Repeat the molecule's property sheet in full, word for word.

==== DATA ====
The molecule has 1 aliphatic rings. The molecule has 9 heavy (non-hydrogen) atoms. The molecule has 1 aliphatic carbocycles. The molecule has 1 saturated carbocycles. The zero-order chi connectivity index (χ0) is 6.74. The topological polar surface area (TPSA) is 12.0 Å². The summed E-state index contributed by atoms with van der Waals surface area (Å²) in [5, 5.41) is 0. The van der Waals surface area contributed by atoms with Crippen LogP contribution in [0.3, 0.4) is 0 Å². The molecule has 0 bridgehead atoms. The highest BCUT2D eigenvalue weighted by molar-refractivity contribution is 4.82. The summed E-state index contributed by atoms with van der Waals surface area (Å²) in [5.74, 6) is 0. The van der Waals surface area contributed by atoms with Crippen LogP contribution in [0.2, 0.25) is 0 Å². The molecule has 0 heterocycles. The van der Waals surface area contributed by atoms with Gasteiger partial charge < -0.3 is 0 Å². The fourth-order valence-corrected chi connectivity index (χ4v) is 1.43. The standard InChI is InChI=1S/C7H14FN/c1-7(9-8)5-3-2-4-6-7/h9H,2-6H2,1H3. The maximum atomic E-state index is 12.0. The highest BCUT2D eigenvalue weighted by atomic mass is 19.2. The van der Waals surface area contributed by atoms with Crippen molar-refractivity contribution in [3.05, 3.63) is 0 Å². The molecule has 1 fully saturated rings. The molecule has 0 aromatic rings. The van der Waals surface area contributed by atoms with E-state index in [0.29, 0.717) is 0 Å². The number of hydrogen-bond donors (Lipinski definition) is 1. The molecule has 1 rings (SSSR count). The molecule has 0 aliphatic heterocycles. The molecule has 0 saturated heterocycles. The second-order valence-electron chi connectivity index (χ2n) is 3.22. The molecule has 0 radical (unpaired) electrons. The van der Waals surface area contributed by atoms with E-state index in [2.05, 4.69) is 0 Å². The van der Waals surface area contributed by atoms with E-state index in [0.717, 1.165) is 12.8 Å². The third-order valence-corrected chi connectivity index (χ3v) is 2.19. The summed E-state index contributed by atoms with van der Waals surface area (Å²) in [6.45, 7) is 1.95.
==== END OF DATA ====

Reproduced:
The molecule has 1 aliphatic rings. The molecule has 9 heavy (non-hydrogen) atoms. The molecule has 1 aliphatic carbocycles. The molecule has 1 saturated carbocycles. The zero-order chi connectivity index (χ0) is 6.74. The topological polar surface area (TPSA) is 12.0 Å². The summed E-state index contributed by atoms with van der Waals surface area (Å²) in [5, 5.41) is 0. The van der Waals surface area contributed by atoms with Crippen LogP contribution in [0.3, 0.4) is 0 Å². The molecule has 0 bridgehead atoms. The highest BCUT2D eigenvalue weighted by molar-refractivity contribution is 4.82. The summed E-state index contributed by atoms with van der Waals surface area (Å²) in [5.74, 6) is 0. The van der Waals surface area contributed by atoms with Crippen LogP contribution in [0.2, 0.25) is 0 Å². The molecule has 0 heterocycles. The van der Waals surface area contributed by atoms with Gasteiger partial charge < -0.3 is 0 Å². The fourth-order valence-corrected chi connectivity index (χ4v) is 1.43. The standard InChI is InChI=1S/C7H14FN/c1-7(9-8)5-3-2-4-6-7/h9H,2-6H2,1H3. The maximum atomic E-state index is 12.0. The highest BCUT2D eigenvalue weighted by atomic mass is 19.2. The van der Waals surface area contributed by atoms with Crippen molar-refractivity contribution in [3.05, 3.63) is 0 Å². The molecule has 1 fully saturated rings. The molecule has 0 aromatic rings. The van der Waals surface area contributed by atoms with E-state index in [0.29, 0.717) is 0 Å². The number of hydrogen-bond donors (Lipinski definition) is 1. The molecule has 1 rings (SSSR count). The molecule has 0 aliphatic heterocycles. The molecule has 0 saturated heterocycles. The second-order valence-electron chi connectivity index (χ2n) is 3.22. The molecule has 0 radical (unpaired) electrons. The van der Waals surface area contributed by atoms with E-state index in [2.05, 4.69) is 0 Å². The van der Waals surface area contributed by atoms with E-state index in [0.717, 1.165) is 12.8 Å². The third-order valence-corrected chi connectivity index (χ3v) is 2.19. The summed E-state index contributed by atoms with van der Waals surface area (Å²) in [6.45, 7) is 1.95.